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The Screaming Hypocrisy of Congressman Peter King

By Mark Potok on March 11, 2011 - 3:38 pm, Posted in Anti-Muslim

Yesterday, in the opening statement of his hearings on the radicalization of American Muslims, U.S. Rep. Peter King (R-N.Y.) claimed that his political dog-and-pony show was not Islamophobic because “not one terror-related case in the last two years involved neo-Nazis” or other domestic groups.

Oh really, Congressman King? Are you quite sure about that?

In fact, precisely one day before King made his eyebrow-raising claim, law enforcement officials arrested a long-time neo-Nazi in what is undeniably a “terror-related case” — the attempted mass murder of up to 1,500 Martin Luther King Jr. Day marchers in Spokane, Wash. Kevin Harpham, a one-time member of the neo-Nazi National Alliance who ranted for years about race wars and similar matters, was charged in federal court with attempting to use a weapon of mass destruction and possessing an improvised explosive device. The bomb, reportedly laced with rat poison to make it more deadly, was discovered minutes before the Jan. 17 march was to start and defused by police experts at great personal risk.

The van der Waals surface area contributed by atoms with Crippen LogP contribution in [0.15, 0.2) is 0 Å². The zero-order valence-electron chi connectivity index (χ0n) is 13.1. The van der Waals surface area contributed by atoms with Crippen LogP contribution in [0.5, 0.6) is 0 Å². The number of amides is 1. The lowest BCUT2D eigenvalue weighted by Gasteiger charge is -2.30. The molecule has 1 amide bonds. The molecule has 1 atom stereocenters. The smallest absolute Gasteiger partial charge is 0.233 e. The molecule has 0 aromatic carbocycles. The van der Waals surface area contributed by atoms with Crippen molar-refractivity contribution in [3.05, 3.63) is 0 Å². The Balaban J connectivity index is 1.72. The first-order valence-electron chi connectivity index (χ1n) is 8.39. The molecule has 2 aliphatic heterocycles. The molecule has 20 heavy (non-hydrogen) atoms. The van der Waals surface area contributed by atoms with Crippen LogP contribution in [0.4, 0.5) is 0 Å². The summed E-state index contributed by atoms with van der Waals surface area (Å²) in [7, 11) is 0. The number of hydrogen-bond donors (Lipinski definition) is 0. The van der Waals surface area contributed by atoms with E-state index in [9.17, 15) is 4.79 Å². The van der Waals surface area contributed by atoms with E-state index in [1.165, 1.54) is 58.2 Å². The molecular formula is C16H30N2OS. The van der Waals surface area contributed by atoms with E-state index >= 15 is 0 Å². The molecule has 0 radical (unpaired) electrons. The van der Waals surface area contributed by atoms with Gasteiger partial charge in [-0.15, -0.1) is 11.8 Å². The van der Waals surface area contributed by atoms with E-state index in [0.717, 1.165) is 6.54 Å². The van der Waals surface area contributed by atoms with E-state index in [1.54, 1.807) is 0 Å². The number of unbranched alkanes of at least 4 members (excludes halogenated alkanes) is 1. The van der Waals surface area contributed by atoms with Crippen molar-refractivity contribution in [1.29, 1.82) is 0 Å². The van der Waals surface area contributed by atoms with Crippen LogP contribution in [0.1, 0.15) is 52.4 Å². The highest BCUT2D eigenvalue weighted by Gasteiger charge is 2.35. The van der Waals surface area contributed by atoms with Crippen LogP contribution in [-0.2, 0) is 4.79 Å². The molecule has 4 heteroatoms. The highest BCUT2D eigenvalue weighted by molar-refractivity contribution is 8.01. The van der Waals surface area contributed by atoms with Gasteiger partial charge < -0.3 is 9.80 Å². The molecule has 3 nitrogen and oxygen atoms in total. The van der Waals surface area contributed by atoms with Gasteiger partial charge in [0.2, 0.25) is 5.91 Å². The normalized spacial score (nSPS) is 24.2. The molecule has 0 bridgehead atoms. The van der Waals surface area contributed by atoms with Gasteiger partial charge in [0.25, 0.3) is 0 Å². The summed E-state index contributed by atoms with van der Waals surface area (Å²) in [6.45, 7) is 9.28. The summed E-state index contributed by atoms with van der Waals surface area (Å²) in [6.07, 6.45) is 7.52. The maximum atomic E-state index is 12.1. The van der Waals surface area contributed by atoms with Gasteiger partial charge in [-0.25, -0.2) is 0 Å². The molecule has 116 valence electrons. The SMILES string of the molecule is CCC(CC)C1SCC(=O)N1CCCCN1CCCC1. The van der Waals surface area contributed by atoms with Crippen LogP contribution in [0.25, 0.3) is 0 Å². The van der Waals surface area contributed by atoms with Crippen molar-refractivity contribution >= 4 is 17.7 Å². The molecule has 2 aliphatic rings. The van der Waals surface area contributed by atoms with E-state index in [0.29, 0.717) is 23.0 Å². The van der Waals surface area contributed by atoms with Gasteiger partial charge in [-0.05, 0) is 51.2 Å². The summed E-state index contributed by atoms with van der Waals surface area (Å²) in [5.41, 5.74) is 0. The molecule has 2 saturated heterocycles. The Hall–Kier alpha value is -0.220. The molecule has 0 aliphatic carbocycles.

But apparently Peter King, despite national publicity, didn’t hear about that.

Well, how about this one, Mr. King? Yesterday, on the very day that you were opening your McCarthyite attack on Muslims in America, state and federal law enforcement authorities arrested five people in the area around Fairbanks, Ala., and charged them in connection with a plot to kidnap or kill a local judge and state troopers. The state police said they had discovered “extensive plans” to carry out these attacks, and added that those arrested had carried out “extensive surveillance” of the homes of two troopers. Those arrested included Francis “Schaeffer” Cox, the head of the Alaska Peacemakers Militia, an antigovernment “Patriot” group.